A native of New York, Alfred Mira studied at the National Academy of Design and at the Art Students League. Mira was particularly fascinated with the city streets and their frenetic energy. After travelling throughout Europe in 1928, Mira realized that the bustling avenues of New York afforded him the profound inspiration he was attempting to find in Europe. Returning to New York, Mira devoted himself to painting its streets, avenues and squares. In 1929, Mira exhibited his first street scene at the National Academy of Design. Over the next few decades, Mira continued exhibiting paintings at the National Academy of Design devoted to New York such as The Heart of the Village (1941), Rain: Greenwich Avenue and Eighth Street (1943) and Sheridan Square (1945).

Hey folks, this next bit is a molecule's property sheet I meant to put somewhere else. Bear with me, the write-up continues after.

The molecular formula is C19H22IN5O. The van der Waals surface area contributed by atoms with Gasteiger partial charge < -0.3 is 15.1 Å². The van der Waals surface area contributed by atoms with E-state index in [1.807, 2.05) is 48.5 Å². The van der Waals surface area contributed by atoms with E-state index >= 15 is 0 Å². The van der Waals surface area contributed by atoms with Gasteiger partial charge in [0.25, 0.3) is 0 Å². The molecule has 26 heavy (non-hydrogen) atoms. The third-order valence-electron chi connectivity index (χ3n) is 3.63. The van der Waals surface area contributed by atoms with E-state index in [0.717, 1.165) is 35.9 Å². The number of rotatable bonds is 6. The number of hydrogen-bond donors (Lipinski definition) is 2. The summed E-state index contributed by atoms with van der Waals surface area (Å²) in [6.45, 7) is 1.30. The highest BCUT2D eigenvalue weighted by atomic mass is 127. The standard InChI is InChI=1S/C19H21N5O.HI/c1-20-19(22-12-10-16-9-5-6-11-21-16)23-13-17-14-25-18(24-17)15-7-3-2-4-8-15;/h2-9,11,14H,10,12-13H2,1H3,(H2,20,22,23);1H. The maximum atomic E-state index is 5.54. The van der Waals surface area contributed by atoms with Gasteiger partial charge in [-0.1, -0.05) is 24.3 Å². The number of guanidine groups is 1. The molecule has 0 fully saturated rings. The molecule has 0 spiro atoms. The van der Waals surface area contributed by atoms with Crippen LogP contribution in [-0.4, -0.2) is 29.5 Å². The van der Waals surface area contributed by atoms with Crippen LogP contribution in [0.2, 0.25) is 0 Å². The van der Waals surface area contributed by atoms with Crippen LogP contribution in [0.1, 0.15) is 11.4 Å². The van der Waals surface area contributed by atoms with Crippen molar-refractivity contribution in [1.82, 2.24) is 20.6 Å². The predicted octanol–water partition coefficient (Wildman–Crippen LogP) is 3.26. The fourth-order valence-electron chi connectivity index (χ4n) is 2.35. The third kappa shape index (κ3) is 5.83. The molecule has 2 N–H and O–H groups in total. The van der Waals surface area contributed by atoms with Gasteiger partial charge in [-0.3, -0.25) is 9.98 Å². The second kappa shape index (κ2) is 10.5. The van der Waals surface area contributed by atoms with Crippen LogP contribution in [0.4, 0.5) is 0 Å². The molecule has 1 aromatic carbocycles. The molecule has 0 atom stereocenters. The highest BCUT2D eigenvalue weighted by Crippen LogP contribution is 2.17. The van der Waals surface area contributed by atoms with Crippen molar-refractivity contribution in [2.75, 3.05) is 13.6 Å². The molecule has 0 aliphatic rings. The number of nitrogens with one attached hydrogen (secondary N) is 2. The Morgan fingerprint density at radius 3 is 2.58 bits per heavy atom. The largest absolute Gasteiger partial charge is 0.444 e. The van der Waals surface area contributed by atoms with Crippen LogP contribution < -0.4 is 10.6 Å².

In MacDougal Alley from 1942, Mira captures with great attention to light, color and detail, the myriad of comings and goings around MacDougal Alley, MacDougal Street and West 8th Street in Greenwich Village. MacDougal Alley is located off MacDougal Street between West 8th Street and Washington Square along the North East side. MacDougal Alley was built in the 1830s to access stables servicing Washington Square North. By the turn of the century, cars were quickly replacing horses and the stables were remodeled into artist's studios. The artist Gertrude Vanderbilt Whitney and the poet Edward Arlington Robinson were among the many famous artists who resided at MacDougal Alley.